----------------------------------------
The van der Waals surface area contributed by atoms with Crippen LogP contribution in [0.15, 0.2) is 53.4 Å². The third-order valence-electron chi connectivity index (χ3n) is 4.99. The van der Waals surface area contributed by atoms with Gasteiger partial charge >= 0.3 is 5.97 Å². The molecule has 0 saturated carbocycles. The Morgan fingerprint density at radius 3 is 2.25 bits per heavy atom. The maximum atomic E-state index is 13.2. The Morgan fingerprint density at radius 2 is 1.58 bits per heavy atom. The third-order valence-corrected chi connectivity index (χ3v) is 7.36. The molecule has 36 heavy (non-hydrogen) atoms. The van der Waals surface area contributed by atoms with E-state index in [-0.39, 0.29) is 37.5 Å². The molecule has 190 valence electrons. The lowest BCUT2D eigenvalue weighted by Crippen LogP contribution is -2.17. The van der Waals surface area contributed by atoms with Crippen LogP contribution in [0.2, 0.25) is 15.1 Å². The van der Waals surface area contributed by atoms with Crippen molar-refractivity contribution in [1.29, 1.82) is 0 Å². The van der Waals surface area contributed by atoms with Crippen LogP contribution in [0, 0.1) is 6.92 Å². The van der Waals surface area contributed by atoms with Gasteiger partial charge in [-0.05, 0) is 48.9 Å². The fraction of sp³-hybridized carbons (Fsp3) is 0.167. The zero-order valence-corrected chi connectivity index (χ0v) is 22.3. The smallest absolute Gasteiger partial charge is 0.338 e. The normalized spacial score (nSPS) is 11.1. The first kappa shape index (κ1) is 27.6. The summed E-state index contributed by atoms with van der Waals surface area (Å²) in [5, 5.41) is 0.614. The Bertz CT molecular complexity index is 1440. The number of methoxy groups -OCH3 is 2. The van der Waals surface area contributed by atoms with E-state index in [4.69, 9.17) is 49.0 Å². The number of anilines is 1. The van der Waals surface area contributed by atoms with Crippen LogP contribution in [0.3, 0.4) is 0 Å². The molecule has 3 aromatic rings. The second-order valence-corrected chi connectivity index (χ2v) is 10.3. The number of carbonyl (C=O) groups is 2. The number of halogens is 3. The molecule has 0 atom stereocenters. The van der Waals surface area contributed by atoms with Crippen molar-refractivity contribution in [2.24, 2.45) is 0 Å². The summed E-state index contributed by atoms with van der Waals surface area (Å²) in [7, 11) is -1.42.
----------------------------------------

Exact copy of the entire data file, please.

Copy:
The van der Waals surface area contributed by atoms with Crippen LogP contribution in [0.15, 0.2) is 53.4 Å². The third-order valence-electron chi connectivity index (χ3n) is 4.99. The van der Waals surface area contributed by atoms with Gasteiger partial charge >= 0.3 is 5.97 Å². The molecule has 0 saturated carbocycles. The Morgan fingerprint density at radius 3 is 2.25 bits per heavy atom. The maximum atomic E-state index is 13.2. The Morgan fingerprint density at radius 2 is 1.58 bits per heavy atom. The third-order valence-corrected chi connectivity index (χ3v) is 7.36. The molecule has 36 heavy (non-hydrogen) atoms. The van der Waals surface area contributed by atoms with E-state index in [-0.39, 0.29) is 37.5 Å². The molecule has 190 valence electrons. The lowest BCUT2D eigenvalue weighted by Crippen LogP contribution is -2.17. The van der Waals surface area contributed by atoms with Crippen LogP contribution in [0.2, 0.25) is 15.1 Å². The van der Waals surface area contributed by atoms with Crippen molar-refractivity contribution in [1.29, 1.82) is 0 Å². The van der Waals surface area contributed by atoms with Crippen LogP contribution in [0, 0.1) is 6.92 Å². The van der Waals surface area contributed by atoms with Gasteiger partial charge in [-0.05, 0) is 48.9 Å². The fraction of sp³-hybridized carbons (Fsp3) is 0.167. The zero-order valence-corrected chi connectivity index (χ0v) is 22.3. The smallest absolute Gasteiger partial charge is 0.338 e. The normalized spacial score (nSPS) is 11.1. The first kappa shape index (κ1) is 27.6. The summed E-state index contributed by atoms with van der Waals surface area (Å²) in [5, 5.41) is 0.614. The Bertz CT molecular complexity index is 1440. The number of methoxy groups -OCH3 is 2. The van der Waals surface area contributed by atoms with E-state index in [4.69, 9.17) is 49.0 Å². The number of anilines is 1. The van der Waals surface area contributed by atoms with Crippen LogP contribution in [0.3, 0.4) is 0 Å². The molecule has 3 aromatic rings. The second-order valence-corrected chi connectivity index (χ2v) is 10.3. The number of carbonyl (C=O) groups is 2. The number of halogens is 3. The molecule has 0 atom stereocenters. The van der Waals surface area contributed by atoms with Crippen molar-refractivity contribution in [2.24, 2.45) is 0 Å². The summed E-state index contributed by atoms with van der Waals surface area (Å²) in [7, 11) is -1.42.